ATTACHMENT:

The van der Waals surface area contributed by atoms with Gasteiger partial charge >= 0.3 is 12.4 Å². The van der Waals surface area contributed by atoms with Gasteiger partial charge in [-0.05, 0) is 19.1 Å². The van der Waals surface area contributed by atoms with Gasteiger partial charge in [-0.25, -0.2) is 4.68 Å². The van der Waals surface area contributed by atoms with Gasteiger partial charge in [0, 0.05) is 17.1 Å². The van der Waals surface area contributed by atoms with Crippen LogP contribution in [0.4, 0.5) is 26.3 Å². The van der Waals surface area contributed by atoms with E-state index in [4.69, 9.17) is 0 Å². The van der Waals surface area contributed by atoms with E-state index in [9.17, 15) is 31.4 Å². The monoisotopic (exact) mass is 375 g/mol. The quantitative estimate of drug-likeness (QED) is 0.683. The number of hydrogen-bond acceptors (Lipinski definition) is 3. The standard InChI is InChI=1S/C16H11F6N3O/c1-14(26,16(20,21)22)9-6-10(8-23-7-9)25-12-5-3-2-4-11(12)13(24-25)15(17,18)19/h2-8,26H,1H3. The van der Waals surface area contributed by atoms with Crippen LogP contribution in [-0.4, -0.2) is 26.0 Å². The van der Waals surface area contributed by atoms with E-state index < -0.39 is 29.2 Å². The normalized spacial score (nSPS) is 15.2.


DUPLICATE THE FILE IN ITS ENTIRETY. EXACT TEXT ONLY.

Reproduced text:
The van der Waals surface area contributed by atoms with Gasteiger partial charge >= 0.3 is 12.4 Å². The van der Waals surface area contributed by atoms with Gasteiger partial charge in [-0.05, 0) is 19.1 Å². The van der Waals surface area contributed by atoms with Gasteiger partial charge in [-0.25, -0.2) is 4.68 Å². The van der Waals surface area contributed by atoms with Gasteiger partial charge in [0, 0.05) is 17.1 Å². The van der Waals surface area contributed by atoms with Crippen LogP contribution in [0.4, 0.5) is 26.3 Å². The van der Waals surface area contributed by atoms with E-state index in [4.69, 9.17) is 0 Å². The van der Waals surface area contributed by atoms with E-state index in [9.17, 15) is 31.4 Å². The monoisotopic (exact) mass is 375 g/mol. The quantitative estimate of drug-likeness (QED) is 0.683. The number of hydrogen-bond acceptors (Lipinski definition) is 3. The standard InChI is InChI=1S/C16H11F6N3O/c1-14(26,16(20,21)22)9-6-10(8-23-7-9)25-12-5-3-2-4-11(12)13(24-25)15(17,18)19/h2-8,26H,1H3. The van der Waals surface area contributed by atoms with Crippen LogP contribution in [-0.4, -0.2) is 26.0 Å². The van der Waals surface area contributed by atoms with E-state index < -0.39 is 29.2 Å². The normalized spacial score (nSPS) is 15.2.